The Grid: Grand Avenue slow to earn its name

  • By Andy Rathbun Herald Writer
  • Sunday, August 26, 2012 9:11pm
  • LifeEverett

Grand Avenue wasn’t so grand at the outset.

Of all the downtown blocks conceived by Everett’s founders, arguably it was the street that missed the envisioned mark by the most.

The city founders — people like Charles Colby, who named Everett after his son — likely gave the street its name because they wanted it to provide a “grand” showcase for all the city had to offer.

They were literal-minded folks, those founders.

In theory, locals would ride along the street in a carriage, seeing panoramic mountain views, the flat gray water and the growing industry of their new, bustling metropolis.

“The grandness of the whole prospect was initially seriously grand,” said David Dilgard, historian with the Everett Public Library.

The plan stumbled, though, as the city fell on hard times a year after its founding due to an international silver panic. The roots of Everett had taken hold, but the plan for Grand Avenue was still mostly just that, a plan.

In time, that changed. Houses bloomed north of downtown — some of the finest in the city, with some of the city’s best views. American Legion Memorial Park grew out of patches of blackberry bushes farther north. And commercial businesses took hold in the downtown core.

Those businesses included the Model Garage and Stables, started in 1910 by James Elijah Bell at the corner of Grand Avenue and California Street.

Then, the building housed horses for carriages and was a storage site for an increasingly popular contraption, the automobile.

“People kept them in storage during crummy weather and would bring them out when the roads dried up,” Dilgard said.

In time, that business, like the street itself, went through some changes. During World War II, the business was a sub-assembly station for bombers.

Today, it houses a slew of places, each with a decidedly granola feel: the Sno-Isle Food Co-op, the Sound Holistic Health Clinic and The Sisters Restaurant.

The rest of the street offers a smattering of commercial businesses — including the home base of the Daily Herald — and some residences, like the Nautica condominiums.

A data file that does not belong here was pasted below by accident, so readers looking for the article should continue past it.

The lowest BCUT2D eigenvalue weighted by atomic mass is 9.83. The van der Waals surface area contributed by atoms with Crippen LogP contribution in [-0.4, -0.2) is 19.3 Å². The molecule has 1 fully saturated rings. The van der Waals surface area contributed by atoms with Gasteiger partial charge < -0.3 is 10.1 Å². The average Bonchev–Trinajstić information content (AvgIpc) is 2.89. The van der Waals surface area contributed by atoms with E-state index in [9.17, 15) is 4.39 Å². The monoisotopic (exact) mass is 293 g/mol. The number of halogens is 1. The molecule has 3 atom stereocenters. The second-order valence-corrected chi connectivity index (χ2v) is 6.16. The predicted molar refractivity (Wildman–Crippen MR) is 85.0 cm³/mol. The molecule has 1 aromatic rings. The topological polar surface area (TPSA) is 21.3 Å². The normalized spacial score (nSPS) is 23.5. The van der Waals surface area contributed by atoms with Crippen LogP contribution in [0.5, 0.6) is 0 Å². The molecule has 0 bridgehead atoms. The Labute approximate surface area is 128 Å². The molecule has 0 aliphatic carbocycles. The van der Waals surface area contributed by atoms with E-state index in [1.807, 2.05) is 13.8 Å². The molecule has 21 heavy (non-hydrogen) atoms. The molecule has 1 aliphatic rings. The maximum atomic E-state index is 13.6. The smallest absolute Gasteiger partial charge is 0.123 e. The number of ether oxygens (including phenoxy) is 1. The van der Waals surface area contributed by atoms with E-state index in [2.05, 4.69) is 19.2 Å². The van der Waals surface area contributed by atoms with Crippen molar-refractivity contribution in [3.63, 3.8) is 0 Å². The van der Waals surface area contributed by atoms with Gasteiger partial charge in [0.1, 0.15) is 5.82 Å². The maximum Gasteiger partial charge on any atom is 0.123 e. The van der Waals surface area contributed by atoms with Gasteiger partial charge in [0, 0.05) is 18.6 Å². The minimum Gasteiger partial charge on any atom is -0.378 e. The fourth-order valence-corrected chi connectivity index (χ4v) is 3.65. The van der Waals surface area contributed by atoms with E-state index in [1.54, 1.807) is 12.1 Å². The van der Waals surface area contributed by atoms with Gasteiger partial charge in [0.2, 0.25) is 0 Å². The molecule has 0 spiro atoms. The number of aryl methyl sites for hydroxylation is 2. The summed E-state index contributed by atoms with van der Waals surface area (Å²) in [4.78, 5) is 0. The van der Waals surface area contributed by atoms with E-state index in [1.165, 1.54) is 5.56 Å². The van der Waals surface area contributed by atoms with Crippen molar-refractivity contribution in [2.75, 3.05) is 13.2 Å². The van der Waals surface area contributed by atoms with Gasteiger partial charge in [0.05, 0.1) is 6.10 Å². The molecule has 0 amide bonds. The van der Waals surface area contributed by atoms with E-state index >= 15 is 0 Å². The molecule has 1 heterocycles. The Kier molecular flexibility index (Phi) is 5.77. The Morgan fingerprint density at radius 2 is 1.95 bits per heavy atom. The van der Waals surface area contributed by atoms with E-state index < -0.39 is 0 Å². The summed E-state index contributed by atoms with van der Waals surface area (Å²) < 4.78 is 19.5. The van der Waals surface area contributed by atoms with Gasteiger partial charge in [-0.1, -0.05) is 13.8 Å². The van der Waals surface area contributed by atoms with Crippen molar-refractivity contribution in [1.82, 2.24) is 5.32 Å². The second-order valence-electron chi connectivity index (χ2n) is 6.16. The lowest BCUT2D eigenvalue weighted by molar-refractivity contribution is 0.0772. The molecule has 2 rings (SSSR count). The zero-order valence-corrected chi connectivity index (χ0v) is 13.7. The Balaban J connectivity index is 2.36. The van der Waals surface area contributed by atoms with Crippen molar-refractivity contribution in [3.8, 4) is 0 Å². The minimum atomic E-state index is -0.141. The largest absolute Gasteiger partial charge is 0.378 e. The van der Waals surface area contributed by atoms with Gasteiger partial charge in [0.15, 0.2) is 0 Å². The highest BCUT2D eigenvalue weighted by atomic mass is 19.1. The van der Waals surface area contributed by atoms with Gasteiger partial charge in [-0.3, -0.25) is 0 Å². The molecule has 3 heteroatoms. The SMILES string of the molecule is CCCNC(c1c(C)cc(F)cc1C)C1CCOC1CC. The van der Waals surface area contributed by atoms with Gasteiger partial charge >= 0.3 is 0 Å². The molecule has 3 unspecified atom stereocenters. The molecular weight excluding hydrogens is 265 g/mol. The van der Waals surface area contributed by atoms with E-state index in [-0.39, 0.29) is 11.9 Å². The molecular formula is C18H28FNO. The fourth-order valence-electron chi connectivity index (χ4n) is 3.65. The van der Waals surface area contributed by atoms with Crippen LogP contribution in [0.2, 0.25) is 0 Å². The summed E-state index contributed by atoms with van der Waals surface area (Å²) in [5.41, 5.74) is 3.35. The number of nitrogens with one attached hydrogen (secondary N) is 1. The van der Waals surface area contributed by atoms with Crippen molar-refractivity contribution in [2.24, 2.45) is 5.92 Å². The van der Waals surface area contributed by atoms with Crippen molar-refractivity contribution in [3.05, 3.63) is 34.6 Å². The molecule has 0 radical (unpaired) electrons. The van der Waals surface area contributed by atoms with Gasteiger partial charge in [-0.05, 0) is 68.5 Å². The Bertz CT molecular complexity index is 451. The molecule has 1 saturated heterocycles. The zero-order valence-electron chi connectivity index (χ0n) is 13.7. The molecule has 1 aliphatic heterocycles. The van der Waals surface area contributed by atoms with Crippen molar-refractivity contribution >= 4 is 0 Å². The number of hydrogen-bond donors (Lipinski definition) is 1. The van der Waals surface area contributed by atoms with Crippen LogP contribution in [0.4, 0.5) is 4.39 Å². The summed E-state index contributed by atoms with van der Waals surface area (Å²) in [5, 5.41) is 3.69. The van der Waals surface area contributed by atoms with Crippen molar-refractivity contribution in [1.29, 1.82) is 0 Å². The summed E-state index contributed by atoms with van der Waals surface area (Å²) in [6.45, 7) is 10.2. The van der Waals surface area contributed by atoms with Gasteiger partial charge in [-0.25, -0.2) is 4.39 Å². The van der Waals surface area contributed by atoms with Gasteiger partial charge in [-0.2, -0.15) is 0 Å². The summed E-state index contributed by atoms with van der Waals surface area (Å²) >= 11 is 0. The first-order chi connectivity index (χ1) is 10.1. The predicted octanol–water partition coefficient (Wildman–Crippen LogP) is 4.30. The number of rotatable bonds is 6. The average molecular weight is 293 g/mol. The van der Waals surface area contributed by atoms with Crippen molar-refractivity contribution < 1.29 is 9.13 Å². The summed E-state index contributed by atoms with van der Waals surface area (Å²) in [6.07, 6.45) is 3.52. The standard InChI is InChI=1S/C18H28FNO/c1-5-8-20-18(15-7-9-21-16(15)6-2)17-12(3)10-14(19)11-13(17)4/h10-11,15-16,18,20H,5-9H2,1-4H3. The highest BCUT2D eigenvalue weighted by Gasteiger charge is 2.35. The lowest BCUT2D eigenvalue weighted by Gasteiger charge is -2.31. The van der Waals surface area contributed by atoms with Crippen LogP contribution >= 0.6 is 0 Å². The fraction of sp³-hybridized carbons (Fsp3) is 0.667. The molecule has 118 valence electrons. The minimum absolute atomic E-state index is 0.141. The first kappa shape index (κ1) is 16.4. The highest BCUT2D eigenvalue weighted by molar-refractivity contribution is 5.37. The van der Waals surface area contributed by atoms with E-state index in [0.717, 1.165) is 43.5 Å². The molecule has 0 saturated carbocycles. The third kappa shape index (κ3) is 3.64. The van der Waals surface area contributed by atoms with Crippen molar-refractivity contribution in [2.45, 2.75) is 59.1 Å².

It may be a stretch to call all of that grand, but it will certainly do.

Andy Rathbun: arathbun@heraldnet.com, 425-339-3479

Fun with mnemonics!

Every Monday this summer, we’ve profiled a downtown Everett street and challenged readers to come up with a mnemonic device to remember their order: Broadway, Lombard, Oakes, Rockefeller, Wetmore, Colby, Hoyt, Rucker and Grand. Reader Ben Keller suggests: “By logging, our rain weary comrades helped rear generations.” Send your ideas no later than 5 p.m. Monday, Aug. 27, to Andy Rathbun at arathbun@heraldnet.com or call him at 425-339-3479. Top ideas will win a prize.

Next Monday we’ll share some of the great old photos we didn’t have room to run, and on Sept. 10 we’ll wrap up the series and print some of creative mnemonics we received and announce the winner.

Read past entries in this series at www.heraldnet.com/thegrid.

More in Life

Bob Jepperson’s Wild Love Story

A perfect circle of sounds, pictures and storytelling from the Anacortes author.

‘Shape of Water,’ ‘Big Little Lies’ lead Golden Globe nominations

“The Post” and “Three Billboards Outside Ebbing, Missouri” also collected a number of nominations.

Mukilteo Police Chief Cheol Kang is known for his people skills

The city’s top cop’s calm demeanor and holistic approach earns him the nickname “Yoda.”

Three posh places to escape this winter in north Puget Sound

Whether it’s wine country, backcountry or the seashore, a relaxing retreat is close at hand.

Getting a glimpse of what’s coming as we age

Everett Public Library reading to help you understand the changes ahead in your elder years.

This author is throwing a virtual party for book lovers

Jennifer Bardsley is hosting a Facebook get-together for young-adult book authors and readers.

Leanne Smiciklas, the friendly lady who served customers of her husband’s Old School Barbeque from a schoolbus parked in front of the Reptile Zoo east of Monroe, has died at 64. (Dan Bates / Herald file)
Without her, beloved BBQ hotspot in Monroe can’t go on

Leanne Smiciklas, who ran the now-closed Old School BBQ along Highway 2 with her husband, died.

Taylor Johnston waters a philodendron at her home on Friday, Dec. 8, 2017 in Everett, Wa. (Andy Bronson / The Herald)
Three guidebooks to help the novice houseplant gardener

Indoor plants are popular again — and we’re not talking about your grandma’s African violets.

Bustling Dublin offers big-city sights and Irish charm

The dynamic city has a great story to tell, and people who excel at telling it.

Most Read